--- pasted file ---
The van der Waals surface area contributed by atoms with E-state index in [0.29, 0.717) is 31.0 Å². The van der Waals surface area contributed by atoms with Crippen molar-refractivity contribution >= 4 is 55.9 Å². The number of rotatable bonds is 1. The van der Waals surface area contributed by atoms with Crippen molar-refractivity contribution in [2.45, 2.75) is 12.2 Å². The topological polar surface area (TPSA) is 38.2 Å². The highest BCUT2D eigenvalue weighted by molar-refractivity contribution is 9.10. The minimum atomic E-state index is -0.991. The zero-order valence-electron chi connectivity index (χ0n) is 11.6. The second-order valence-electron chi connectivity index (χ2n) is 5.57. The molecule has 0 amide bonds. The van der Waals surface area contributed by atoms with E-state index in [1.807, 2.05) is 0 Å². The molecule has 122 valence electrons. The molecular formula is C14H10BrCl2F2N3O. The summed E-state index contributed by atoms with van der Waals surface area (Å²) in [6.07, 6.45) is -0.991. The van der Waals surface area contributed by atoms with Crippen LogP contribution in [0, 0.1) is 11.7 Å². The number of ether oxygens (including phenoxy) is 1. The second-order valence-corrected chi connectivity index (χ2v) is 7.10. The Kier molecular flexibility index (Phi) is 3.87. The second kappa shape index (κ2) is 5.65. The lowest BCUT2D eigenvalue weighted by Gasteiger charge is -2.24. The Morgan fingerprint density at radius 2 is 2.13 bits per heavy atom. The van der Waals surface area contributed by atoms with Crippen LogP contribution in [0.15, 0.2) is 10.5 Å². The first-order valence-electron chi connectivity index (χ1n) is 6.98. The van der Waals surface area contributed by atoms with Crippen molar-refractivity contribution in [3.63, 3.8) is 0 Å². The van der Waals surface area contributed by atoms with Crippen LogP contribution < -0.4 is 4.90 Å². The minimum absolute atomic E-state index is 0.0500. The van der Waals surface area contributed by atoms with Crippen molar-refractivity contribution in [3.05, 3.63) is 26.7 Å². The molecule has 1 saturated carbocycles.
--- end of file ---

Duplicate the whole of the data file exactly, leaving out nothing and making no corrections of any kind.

The van der Waals surface area contributed by atoms with E-state index in [0.29, 0.717) is 31.0 Å². The van der Waals surface area contributed by atoms with Crippen molar-refractivity contribution >= 4 is 55.9 Å². The number of rotatable bonds is 1. The van der Waals surface area contributed by atoms with Crippen molar-refractivity contribution in [2.45, 2.75) is 12.2 Å². The topological polar surface area (TPSA) is 38.2 Å². The highest BCUT2D eigenvalue weighted by molar-refractivity contribution is 9.10. The minimum atomic E-state index is -0.991. The zero-order valence-electron chi connectivity index (χ0n) is 11.6. The second-order valence-electron chi connectivity index (χ2n) is 5.57. The molecule has 0 amide bonds. The van der Waals surface area contributed by atoms with E-state index in [1.807, 2.05) is 0 Å². The molecule has 122 valence electrons. The molecular formula is C14H10BrCl2F2N3O. The summed E-state index contributed by atoms with van der Waals surface area (Å²) in [6.07, 6.45) is -0.991. The van der Waals surface area contributed by atoms with Crippen LogP contribution in [0, 0.1) is 11.7 Å². The number of ether oxygens (including phenoxy) is 1. The second-order valence-corrected chi connectivity index (χ2v) is 7.10. The Kier molecular flexibility index (Phi) is 3.87. The second kappa shape index (κ2) is 5.65. The lowest BCUT2D eigenvalue weighted by Gasteiger charge is -2.24. The Morgan fingerprint density at radius 2 is 2.13 bits per heavy atom. The van der Waals surface area contributed by atoms with Crippen LogP contribution in [0.15, 0.2) is 10.5 Å². The first-order valence-electron chi connectivity index (χ1n) is 6.98. The van der Waals surface area contributed by atoms with Crippen molar-refractivity contribution in [3.63, 3.8) is 0 Å². The van der Waals surface area contributed by atoms with Crippen LogP contribution < -0.4 is 4.90 Å². The minimum absolute atomic E-state index is 0.0500. The van der Waals surface area contributed by atoms with Crippen molar-refractivity contribution in [3.05, 3.63) is 26.7 Å². The molecule has 1 saturated carbocycles.